“The Sodawater Works of Highland has long had an existence in Highland, dating back to the 1850s.”
The Sesquicentennial book of 1987, on Page 15, states: “The Soda and Mineral Water Factory was at 515 Broadway was partly made of logs was started by Anton Mueller and Jacob Weber.”
There were only five Jacob Webers in Highland, which one is correct? I think it was the Jacob Weber who had the Highland House hotel at Main and Walnut. Do you have the correct answer?
“The old log factory was later removed, and it became the Hartman house.”
Never miss a local story.
I had no problem finding the correct information about Anton Mueller in my files. So here is Anton Mueller’s story.
Anton Mueller had come to Highland in 1844 from Naefels, Canton Glarus, Switzerland, with his wife and two children. Mueller’s wife and daughter died in 1845, and his son, Joseph, died in 1861 at the age of 23.
Anton, in 1846, married his second wife, Mrs. Louisa Schaeffli Beck, the widow of Dr. August Beck of Marine. Mrs. Beck’s three sons (Alexander, age 15; Alfred, age 13; and Augustine, age 12) became his step-sons.
In the 1866 Gazetteer of Madison County, her two oldest sons are listed as: Alexander Beck, 19, a cabinet maker, and Alfred Beck, 17, a cooper.
Two additional children were born to Anton and Louisa, but the obituary of Anton, in 1894, states both children were deceased, and his wife, Louisa, died in 1881.
Mueller, in 1881, married his third wife, Mrs. Susane Bollinger Wirz. She survived him in 1894.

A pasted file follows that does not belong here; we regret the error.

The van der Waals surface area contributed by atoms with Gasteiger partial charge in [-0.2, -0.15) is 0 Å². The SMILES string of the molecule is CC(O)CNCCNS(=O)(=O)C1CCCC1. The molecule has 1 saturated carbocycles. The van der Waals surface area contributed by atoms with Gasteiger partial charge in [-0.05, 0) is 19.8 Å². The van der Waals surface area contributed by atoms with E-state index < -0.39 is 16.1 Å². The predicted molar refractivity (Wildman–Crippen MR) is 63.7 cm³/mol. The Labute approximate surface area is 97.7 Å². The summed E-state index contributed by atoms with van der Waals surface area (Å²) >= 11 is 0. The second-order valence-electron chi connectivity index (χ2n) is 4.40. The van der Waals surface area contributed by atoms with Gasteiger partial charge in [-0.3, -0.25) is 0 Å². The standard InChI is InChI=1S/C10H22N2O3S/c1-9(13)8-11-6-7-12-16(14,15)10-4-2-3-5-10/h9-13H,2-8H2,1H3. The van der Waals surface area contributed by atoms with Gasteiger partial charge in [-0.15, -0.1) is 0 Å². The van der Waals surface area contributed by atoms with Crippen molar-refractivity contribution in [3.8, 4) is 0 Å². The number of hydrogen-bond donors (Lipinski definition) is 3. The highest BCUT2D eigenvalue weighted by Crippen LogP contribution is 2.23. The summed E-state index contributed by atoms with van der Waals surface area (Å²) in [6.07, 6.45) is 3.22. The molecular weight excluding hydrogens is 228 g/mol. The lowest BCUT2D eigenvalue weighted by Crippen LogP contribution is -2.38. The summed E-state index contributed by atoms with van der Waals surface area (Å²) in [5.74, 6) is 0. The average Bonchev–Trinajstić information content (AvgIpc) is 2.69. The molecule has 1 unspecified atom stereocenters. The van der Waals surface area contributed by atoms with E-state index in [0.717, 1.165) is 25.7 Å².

Mueller’s obituary states: “Anton Mueller followed his trade of that of painter, then becoming associated with the soda works and Highland Distillery.”
Anton Mueller’s step-son, Alexander Beck, succeeded him, as Anton went into the distillery business, according to the 1866 Gazetteer of Madison County.
The first recorded sodaworks name that I have is Beck & Brother, but I don’t have the date that Alfred joined the sodaworks. I gave a Beck & Bro. soda bottle to the Highland Historical Society, and it is on display at the Highland History Museum at Dr. Albert F. Kaeser Park.
Beck & Bro. consisted of Alexander Beck and Alfred Beck, the older two sons of the deceased Dr. August Beck of Marine. The youngest son, Augustine Beck (1834-1849) died at age 14 in Highland.
Alexander Beck (1831-1909), the first child of the second generation of his family in Highland (2-1), in 1857, married Pauline Werth and they had two children, Louisa (3-1), born in 1860. Louisa married Otto D. Suppiger; they had no children, and she died in 1949.
Charles Beck (3-2), born in 1863, married Caroline Blattner, and they had two children. Clara Beck (4-1) married Leo Quinn. They had no children. Louise Beck (4-1) married a Bentley, and they had a son, Alexander, who was born and died in 1915. (2-1) Alexander Beck’s second marriage was to Anna Neuman. There were no living children.
(2-2) Alfred Beck (1832-1914), in 1853, married Maria Hadorn and they had four children, but only two had grandchildren in the Highland area.
(3-2) Athos Beck married Josephine Wilborn. Their daughter (4-1) Auguste Beck Brandenberg had no children. (3-4) Franklin Beck married Bertha Haller, and of their six children, only one remained in Highland, (4-6) Amanda Beck, who married Clarence Knebel. Their son is Harold J. Knebel. Harold married Jean Wise, and their son is Harry G. Knebel. (3-5) Albert E. Beck married Frieda Trost, and they had a son, (4-1) Follbert Beck.